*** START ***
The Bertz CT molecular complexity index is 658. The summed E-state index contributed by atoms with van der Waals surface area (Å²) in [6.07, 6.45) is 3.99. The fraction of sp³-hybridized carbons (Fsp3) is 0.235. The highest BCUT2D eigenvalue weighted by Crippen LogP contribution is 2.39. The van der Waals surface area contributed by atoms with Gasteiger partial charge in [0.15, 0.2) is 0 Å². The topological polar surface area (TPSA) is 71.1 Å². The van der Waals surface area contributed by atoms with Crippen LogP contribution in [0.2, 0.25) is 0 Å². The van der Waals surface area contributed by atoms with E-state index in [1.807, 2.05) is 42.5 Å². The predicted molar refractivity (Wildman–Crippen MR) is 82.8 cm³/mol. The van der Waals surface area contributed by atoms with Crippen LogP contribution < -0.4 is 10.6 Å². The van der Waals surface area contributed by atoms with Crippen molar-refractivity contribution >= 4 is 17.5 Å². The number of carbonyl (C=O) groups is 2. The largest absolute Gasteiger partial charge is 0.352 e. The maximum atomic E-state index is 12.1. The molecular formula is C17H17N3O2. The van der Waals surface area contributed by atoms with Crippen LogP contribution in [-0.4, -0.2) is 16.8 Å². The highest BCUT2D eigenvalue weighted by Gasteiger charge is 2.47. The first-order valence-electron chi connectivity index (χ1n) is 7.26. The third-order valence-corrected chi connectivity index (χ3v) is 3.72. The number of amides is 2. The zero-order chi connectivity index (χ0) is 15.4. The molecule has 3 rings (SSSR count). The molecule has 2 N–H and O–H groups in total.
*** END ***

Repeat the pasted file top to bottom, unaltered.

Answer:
The Bertz CT molecular complexity index is 658. The summed E-state index contributed by atoms with van der Waals surface area (Å²) in [6.07, 6.45) is 3.99. The fraction of sp³-hybridized carbons (Fsp3) is 0.235. The highest BCUT2D eigenvalue weighted by Crippen LogP contribution is 2.39. The van der Waals surface area contributed by atoms with Gasteiger partial charge in [0.15, 0.2) is 0 Å². The topological polar surface area (TPSA) is 71.1 Å². The van der Waals surface area contributed by atoms with Crippen LogP contribution in [0.2, 0.25) is 0 Å². The van der Waals surface area contributed by atoms with E-state index in [1.807, 2.05) is 42.5 Å². The predicted molar refractivity (Wildman–Crippen MR) is 82.8 cm³/mol. The van der Waals surface area contributed by atoms with Crippen LogP contribution < -0.4 is 10.6 Å². The van der Waals surface area contributed by atoms with Crippen molar-refractivity contribution >= 4 is 17.5 Å². The number of carbonyl (C=O) groups is 2. The largest absolute Gasteiger partial charge is 0.352 e. The maximum atomic E-state index is 12.1. The molecular formula is C17H17N3O2. The van der Waals surface area contributed by atoms with Crippen LogP contribution in [-0.4, -0.2) is 16.8 Å². The highest BCUT2D eigenvalue weighted by Gasteiger charge is 2.47. The first-order valence-electron chi connectivity index (χ1n) is 7.26. The third-order valence-corrected chi connectivity index (χ3v) is 3.72. The number of amides is 2. The zero-order chi connectivity index (χ0) is 15.4. The molecule has 3 rings (SSSR count). The molecule has 2 N–H and O–H groups in total.